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From Rs 300 To Rs 20 Lakh: How A STD 4 Pass Rural Woman Built Global Brand From Scratch

If you look closely, you will realize that the energy particles of inspiration are all around. From the rising sun, a calm lake, to the setting moon, there are infinite things, places, and people to draw inspiration from. Today’s story is of one such inspiring women who has embroidered threads of change in life of many women artisans. Pabiben Rabari is the founder of pabiben.com, one of the first women artisan enterprises, based in Kutch, Gujarat. In our conversation with her, we found a genuine inspiring soul.

Pabiben hails from Bhadroi village in Anjar Taluka of Kutch. When she was five-year-old, her father, who was a herd grazer, passed away. Her mother was then expecting her third child and had to still take up work as a laborer to ensure food for her children. It did not take Pabiben much time to understand the struggles of her mother who had to raise three daughters.

“I dropped out of school after STD 4, as we could not afford education after that. When I was 10, I started working with my mother at people’s houses and farms. We used to fill water at their houses and got Re 1 for that,” she recalls. “After sometime, I started learning traditional embroidery from my mother.”

Pabiben belongs to a tribal community called the Dhebaria Rabari, which is known for its intricate embroidery art. It was a custom that girl had to make embroidered pieces and then take them to their husband’s house as dowry. It takes one-two months to make one such dress piece. It meant that the girls had to stay back at their parent’s house for until 30-35 years of the age till they finish the pieces. To eliminate that, the village elders decided to ban embroidery for personal use.

“In 1998, I joined a Rabari women’s group that was funded by an NGO and headed the group as the master artisan. I neither wanted the artwork to die, nor break my community rules. So I invented ‘Hari Jari’, a machine application of readymade elements like trims and ribbons,” says Pabiben. “After working for six-seven years with the group, I started making more designs for cushion covers, quilts, garments, etc. I used to get Rs 300 every month for that.”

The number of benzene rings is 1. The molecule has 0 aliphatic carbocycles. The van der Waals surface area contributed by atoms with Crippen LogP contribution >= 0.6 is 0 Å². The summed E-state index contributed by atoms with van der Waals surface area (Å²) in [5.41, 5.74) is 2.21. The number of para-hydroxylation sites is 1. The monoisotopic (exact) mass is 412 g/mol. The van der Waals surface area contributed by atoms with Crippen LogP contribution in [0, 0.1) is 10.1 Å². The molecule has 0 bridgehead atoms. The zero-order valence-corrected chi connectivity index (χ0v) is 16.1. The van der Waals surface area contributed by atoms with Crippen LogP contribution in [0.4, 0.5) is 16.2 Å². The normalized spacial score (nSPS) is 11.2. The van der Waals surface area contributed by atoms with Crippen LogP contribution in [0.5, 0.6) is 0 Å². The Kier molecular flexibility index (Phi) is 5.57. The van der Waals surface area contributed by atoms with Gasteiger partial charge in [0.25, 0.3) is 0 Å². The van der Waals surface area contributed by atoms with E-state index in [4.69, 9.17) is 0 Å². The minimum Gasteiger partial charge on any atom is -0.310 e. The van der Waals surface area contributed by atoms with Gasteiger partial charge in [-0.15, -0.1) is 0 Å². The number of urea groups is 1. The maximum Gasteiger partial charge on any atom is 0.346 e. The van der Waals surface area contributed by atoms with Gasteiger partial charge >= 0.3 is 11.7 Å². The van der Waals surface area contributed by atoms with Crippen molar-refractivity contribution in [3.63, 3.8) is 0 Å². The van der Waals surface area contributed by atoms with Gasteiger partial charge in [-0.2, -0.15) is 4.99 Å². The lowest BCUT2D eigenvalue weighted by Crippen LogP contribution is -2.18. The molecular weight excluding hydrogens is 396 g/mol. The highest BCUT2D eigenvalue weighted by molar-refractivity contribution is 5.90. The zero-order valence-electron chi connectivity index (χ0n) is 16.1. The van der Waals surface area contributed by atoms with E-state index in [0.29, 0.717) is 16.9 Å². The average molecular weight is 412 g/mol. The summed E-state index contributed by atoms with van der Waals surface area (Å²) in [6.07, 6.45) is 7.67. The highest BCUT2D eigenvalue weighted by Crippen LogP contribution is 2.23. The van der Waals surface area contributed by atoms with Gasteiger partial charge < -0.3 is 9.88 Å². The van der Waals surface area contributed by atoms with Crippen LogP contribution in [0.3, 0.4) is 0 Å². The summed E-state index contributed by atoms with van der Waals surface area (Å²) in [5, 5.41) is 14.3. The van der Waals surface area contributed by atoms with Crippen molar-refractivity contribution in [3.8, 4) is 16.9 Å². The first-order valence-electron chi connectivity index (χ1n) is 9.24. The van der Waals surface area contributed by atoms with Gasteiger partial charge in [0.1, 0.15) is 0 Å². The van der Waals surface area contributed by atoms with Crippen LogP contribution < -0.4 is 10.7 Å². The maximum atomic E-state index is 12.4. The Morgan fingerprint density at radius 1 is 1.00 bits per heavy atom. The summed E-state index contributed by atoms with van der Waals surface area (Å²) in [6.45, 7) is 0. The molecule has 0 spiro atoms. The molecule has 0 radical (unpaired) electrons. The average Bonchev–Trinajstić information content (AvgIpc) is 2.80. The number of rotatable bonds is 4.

Pabiben got married when she was 18. She did not know that it was a turning point in her life. A few foreigners had attended her wedding, charmed by Indian traditions. They saw the bags that she had crafted and were extremely impressive and well-done. As a return gift, Pabiben decided to gift them a bag. The bag they carried with them was called the ‘Pabi Bag’ and later became an international hit.

Pabiben tells KenFolios that her husband would compliment her work and encourage her to do something of her won which can also benefit other women of the village. “You work so beautifully. Why don’t you do something for yourself and other women in the village? I really wanted to  something but could not find a way,” she says.

After five years, Pabiben finally took a step to go out in the market and understand the work. “I began participating in exhibitions, learning the skill better. I felt fearless and confident. After sometime, other women from my village started working with me and we made pabiben.com. The first big order that my team received was for Rs 70,000 from Ahmedabad,” her eyes twinkled. “We also received a grant from the Gujarat government.”

Today, Pabiben has a team of 60 women artisans from her village working on 25 designs. Her website has a turnover of Rs 20 lakh. She was awarded with the Janaki Devi Bajaj Puraskar for Rural Entrepreneur, 2016. Many of her bags were featured in Bollywood and Hollywood movies. She has also helped other women of her village to be self- dependent.

Talking about her family, she says, “My husband supports me very much. He has left his kiraana store and works with me full time. I am a mother of two now and my own mother stays with me. She is happy with my work. Both my younger sisters are married and happy in their life.”

Pabiben is an idol for so many women who want to do something on their own but have trouble finding a path. She has brought a change in the life of so many Rabari women by making them independent and breadwinners of the family. Her website Pabiben.com is also popular internationally for its exotic-looking bags. “I want at least 500 women artisans to work independently through Pabiben.com,” she concludes.

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